In the past few years, vendors have realized that the market is well served if handled collectively. The Web services initiative is a set of standards to facilitate easy integration of business artifacts. Web services have a wide following and are being actively supported by all the major software vendors including IBM, Microsoft, Sun, Oracle, SAP, and BEA. Because of the wide support from the industry, Web services are flourishing and are expected to stay around for a long time. In my view, the Web services paradigm is similar to reaching the nirvana in distributed computing.

The Web services paradigm is completely based on XML and consists of several standards including SOAP, UDDI, and WSDL. There are standards designed to address each component of integration. For example, SOAP is a transport- agnostic protocol that lets applications communicate with each other. This book explains important standards of Web services in detail. The Web services model segregates the implementation detail from the description. Because of this, any existing legacy IT asset can be described as a Web service. Once created as Web service, it can be consumed by any other application.

The biggest advantage of Web services is to build applications on the fly by leveraging existing assets. As Web services evolve , you will see most common services will be made available as Web services. This will facilitate the evolution of a service-oriented architecture in which software is available and consumed as service components .

Web services offer several benefits. It promotes reuse. A service component can be used by anyone , anywhere , from any platform. Hence, once created as Web service, it is guaranteed for reuse. Web services offer much-needed flexibility for enterprises as components can be outsourced. Web services lower the barriers to switching. As all Web services conform to common standards, buyers can switch poor suppliers with good ones by simply changing the Web service.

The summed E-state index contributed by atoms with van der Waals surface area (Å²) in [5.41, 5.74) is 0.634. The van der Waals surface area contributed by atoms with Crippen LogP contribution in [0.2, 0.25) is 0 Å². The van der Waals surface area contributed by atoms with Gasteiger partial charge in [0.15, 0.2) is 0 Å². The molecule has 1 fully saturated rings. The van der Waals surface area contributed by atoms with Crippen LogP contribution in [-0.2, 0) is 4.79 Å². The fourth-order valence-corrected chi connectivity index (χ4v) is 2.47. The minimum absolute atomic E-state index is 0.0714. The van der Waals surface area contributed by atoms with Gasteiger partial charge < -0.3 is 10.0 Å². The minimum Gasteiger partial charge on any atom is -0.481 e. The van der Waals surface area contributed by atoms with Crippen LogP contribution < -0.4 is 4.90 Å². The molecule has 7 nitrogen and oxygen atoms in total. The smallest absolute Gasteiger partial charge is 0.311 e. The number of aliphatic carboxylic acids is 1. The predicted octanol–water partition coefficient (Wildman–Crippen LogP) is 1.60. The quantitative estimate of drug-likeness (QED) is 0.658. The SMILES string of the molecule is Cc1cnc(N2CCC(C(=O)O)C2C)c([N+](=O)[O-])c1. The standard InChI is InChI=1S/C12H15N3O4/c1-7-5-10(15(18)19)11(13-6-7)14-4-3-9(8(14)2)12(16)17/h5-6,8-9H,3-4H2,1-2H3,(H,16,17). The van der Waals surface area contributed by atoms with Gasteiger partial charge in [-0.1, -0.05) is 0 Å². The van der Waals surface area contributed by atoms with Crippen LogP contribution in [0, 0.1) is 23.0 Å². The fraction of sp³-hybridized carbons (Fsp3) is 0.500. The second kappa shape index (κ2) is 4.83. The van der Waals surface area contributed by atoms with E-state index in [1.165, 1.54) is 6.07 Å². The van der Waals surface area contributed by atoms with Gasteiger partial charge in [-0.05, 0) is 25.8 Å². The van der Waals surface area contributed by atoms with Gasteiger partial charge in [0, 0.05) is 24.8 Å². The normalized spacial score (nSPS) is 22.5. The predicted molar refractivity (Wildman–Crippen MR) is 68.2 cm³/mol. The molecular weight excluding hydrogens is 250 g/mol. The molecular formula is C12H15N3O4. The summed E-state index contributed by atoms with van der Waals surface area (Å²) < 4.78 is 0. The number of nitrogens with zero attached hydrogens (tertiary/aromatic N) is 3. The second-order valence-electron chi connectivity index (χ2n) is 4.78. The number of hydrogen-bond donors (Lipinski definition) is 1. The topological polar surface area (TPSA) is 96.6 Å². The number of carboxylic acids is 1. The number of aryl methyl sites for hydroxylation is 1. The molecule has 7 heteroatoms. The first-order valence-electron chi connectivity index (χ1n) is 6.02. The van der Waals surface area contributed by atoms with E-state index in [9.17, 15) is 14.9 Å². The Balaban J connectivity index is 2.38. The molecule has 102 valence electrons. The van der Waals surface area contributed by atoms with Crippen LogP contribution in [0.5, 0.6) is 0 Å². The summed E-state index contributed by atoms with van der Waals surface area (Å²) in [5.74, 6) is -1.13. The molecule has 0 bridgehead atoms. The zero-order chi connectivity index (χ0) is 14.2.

As Web services evolve, CTOs have to be knowledgeable in choosing the right vendors for Web services. Even though Web services vendors conform to common standards, there are differences in how they are implemented. This book provides guidance on how to choose the vendors and on the associated implementation issues.

My recommendation is that you take a serious look at Web services. It is widely supported by the industry and getting popular rapidly . Given the network effect, your business may be soon touched by Web services and you would be forced to think of Web services. If you have not thought about a Web services strategy, it is time to get to know more and this book will help you.

”Chandra Venkatapathy
Market Manager, IBM

Web Services[c] Theory and Practice
Web Services[c] Theory and Practice
ISBN: 1555582826
Year: 2006
Pages: 113 © 2008-2017.